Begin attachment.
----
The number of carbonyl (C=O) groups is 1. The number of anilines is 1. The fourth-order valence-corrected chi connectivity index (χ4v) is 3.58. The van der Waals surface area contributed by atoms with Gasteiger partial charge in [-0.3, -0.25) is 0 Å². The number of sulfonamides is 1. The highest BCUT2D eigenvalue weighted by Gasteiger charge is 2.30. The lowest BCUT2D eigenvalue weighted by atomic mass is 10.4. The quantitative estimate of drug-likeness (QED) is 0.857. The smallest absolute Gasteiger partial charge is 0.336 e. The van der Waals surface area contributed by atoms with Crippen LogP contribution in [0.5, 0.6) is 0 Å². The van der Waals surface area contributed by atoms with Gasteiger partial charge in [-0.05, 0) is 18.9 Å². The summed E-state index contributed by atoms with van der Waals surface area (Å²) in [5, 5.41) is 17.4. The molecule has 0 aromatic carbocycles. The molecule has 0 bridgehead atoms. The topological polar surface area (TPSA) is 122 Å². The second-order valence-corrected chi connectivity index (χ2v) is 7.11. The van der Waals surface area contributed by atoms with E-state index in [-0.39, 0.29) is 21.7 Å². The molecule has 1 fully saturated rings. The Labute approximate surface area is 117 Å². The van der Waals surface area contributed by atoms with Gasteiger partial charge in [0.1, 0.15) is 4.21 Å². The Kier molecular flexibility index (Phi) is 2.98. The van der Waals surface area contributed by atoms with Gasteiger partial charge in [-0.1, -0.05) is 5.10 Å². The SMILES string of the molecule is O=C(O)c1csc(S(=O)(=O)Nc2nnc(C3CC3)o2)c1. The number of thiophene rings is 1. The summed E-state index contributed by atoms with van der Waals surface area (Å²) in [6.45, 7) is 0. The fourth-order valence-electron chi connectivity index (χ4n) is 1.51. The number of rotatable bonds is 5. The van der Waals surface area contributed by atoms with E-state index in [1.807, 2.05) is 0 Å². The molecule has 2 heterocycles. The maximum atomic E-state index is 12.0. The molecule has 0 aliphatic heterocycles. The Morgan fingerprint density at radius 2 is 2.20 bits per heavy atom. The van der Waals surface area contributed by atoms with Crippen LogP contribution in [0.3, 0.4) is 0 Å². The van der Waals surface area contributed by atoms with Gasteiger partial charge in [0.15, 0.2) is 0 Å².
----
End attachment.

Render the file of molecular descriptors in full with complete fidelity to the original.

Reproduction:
The number of carbonyl (C=O) groups is 1. The number of anilines is 1. The fourth-order valence-corrected chi connectivity index (χ4v) is 3.58. The van der Waals surface area contributed by atoms with Gasteiger partial charge in [-0.3, -0.25) is 0 Å². The number of sulfonamides is 1. The highest BCUT2D eigenvalue weighted by Gasteiger charge is 2.30. The lowest BCUT2D eigenvalue weighted by atomic mass is 10.4. The quantitative estimate of drug-likeness (QED) is 0.857. The smallest absolute Gasteiger partial charge is 0.336 e. The van der Waals surface area contributed by atoms with Crippen LogP contribution in [0.5, 0.6) is 0 Å². The van der Waals surface area contributed by atoms with Gasteiger partial charge in [-0.05, 0) is 18.9 Å². The summed E-state index contributed by atoms with van der Waals surface area (Å²) in [5, 5.41) is 17.4. The molecule has 0 aromatic carbocycles. The molecule has 0 bridgehead atoms. The topological polar surface area (TPSA) is 122 Å². The second-order valence-corrected chi connectivity index (χ2v) is 7.11. The van der Waals surface area contributed by atoms with E-state index in [-0.39, 0.29) is 21.7 Å². The molecule has 1 fully saturated rings. The Labute approximate surface area is 117 Å². The van der Waals surface area contributed by atoms with Gasteiger partial charge in [0.1, 0.15) is 4.21 Å². The Kier molecular flexibility index (Phi) is 2.98. The van der Waals surface area contributed by atoms with Gasteiger partial charge in [-0.1, -0.05) is 5.10 Å². The SMILES string of the molecule is O=C(O)c1csc(S(=O)(=O)Nc2nnc(C3CC3)o2)c1. The number of thiophene rings is 1. The summed E-state index contributed by atoms with van der Waals surface area (Å²) in [6.45, 7) is 0. The fourth-order valence-electron chi connectivity index (χ4n) is 1.51. The number of rotatable bonds is 5. The van der Waals surface area contributed by atoms with E-state index in [1.807, 2.05) is 0 Å². The molecule has 2 heterocycles. The maximum atomic E-state index is 12.0. The molecule has 0 aliphatic heterocycles. The Morgan fingerprint density at radius 2 is 2.20 bits per heavy atom. The van der Waals surface area contributed by atoms with Crippen LogP contribution in [0.3, 0.4) is 0 Å². The van der Waals surface area contributed by atoms with Gasteiger partial charge in [0.15, 0.2) is 0 Å².